The headline in The Times UK made me do a romantic comedy double take: Anne-Marie Slaughter: A year off work for a baby? ‘It’s too long’.
I’ve read a lot of Slaughter’s writing. She always seemed like a (supremely over-educated/ over-achieving) work-life realist in a sea of work-life extremes.
Slaughter was the woman who gave up her job in 2011 as a senior policy aide to Hillary Clinton (in her Secretary of State days) because she felt her demanding Washington job was incompatible with raising two teenage sons. Slaughter commuted every Monday morning on a 5.30am train from Trenton, New Jersey to Washington and would return to her family late Friday night. Her work days were long, busy and jammed.
The Harvard and Oxford educated international lawyer, political scientist, academic and top public servant then went on in 2012 to pen a now infamous article in The Atlantic titled, “Why Women Still Can’t Have it All”, that in turn launched a book and international public speaking engagements.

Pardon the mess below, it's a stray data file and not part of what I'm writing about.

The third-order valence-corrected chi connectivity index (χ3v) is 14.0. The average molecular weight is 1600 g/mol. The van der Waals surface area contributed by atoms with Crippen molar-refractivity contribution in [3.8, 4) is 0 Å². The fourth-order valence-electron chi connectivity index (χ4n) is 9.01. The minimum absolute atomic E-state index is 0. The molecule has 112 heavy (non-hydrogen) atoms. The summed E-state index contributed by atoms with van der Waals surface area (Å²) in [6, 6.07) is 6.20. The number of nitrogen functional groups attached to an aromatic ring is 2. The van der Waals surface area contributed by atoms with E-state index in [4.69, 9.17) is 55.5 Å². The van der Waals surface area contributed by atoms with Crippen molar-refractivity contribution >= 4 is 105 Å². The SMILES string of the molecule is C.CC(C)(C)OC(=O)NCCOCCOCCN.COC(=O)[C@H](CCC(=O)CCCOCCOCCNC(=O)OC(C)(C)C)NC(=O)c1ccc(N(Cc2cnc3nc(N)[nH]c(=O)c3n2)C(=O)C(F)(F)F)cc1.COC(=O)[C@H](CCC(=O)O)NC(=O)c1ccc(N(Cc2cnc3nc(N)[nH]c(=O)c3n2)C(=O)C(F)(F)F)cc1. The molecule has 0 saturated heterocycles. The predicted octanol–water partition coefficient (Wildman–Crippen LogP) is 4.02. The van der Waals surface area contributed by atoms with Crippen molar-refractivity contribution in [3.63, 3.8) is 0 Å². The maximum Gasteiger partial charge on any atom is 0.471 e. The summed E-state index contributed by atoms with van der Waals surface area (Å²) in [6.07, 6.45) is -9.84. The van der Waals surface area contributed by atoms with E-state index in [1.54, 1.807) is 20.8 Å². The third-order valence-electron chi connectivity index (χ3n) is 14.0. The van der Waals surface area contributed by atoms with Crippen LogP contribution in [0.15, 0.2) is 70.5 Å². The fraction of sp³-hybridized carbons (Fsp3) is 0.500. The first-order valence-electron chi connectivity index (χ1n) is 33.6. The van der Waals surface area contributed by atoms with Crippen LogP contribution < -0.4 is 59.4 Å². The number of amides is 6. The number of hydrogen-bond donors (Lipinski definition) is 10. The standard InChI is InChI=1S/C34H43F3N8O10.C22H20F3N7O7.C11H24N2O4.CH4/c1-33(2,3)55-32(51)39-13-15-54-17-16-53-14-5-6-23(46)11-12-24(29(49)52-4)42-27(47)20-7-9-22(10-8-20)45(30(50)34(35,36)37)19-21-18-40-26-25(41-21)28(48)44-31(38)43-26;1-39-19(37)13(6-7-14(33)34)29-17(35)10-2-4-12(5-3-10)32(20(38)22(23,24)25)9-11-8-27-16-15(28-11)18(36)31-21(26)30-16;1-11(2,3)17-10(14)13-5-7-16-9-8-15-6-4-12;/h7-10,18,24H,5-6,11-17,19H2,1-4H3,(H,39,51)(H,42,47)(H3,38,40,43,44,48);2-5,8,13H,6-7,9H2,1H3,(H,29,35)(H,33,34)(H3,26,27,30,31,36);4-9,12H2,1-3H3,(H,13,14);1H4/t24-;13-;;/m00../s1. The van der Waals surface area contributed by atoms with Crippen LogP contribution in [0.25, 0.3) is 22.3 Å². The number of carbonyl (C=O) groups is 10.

"Women of my generation have clung to the feminist credo we were raised with, even as our ranks have been steadily thinned by unresolvable tensions between family and career, because we are determined not to drop the flag for the next generation," Slaughter wrote in The Atlantic.
"But when many members of the younger generation have stopped listening, on the grounds that glibly repeating 'you can have it all' is simply airbrushing reality, it is time to talk.
"I still strongly believe that women can 'have it all' (and that men can too). I believe that we can 'have it all at the same time.' But not today, not with the way America’s economy and society are currently structured."
Slaughter also coined the idea of "lead parent" - a term to replace stay-at-home mum or dad. Slaughter says this role can be filled by either parent, it can change over the decades, is the person "on the front line" at home and is vital for the family to work. In her book Unfinished Business, she became an advocate for carers and talked of how important all "caring work" is.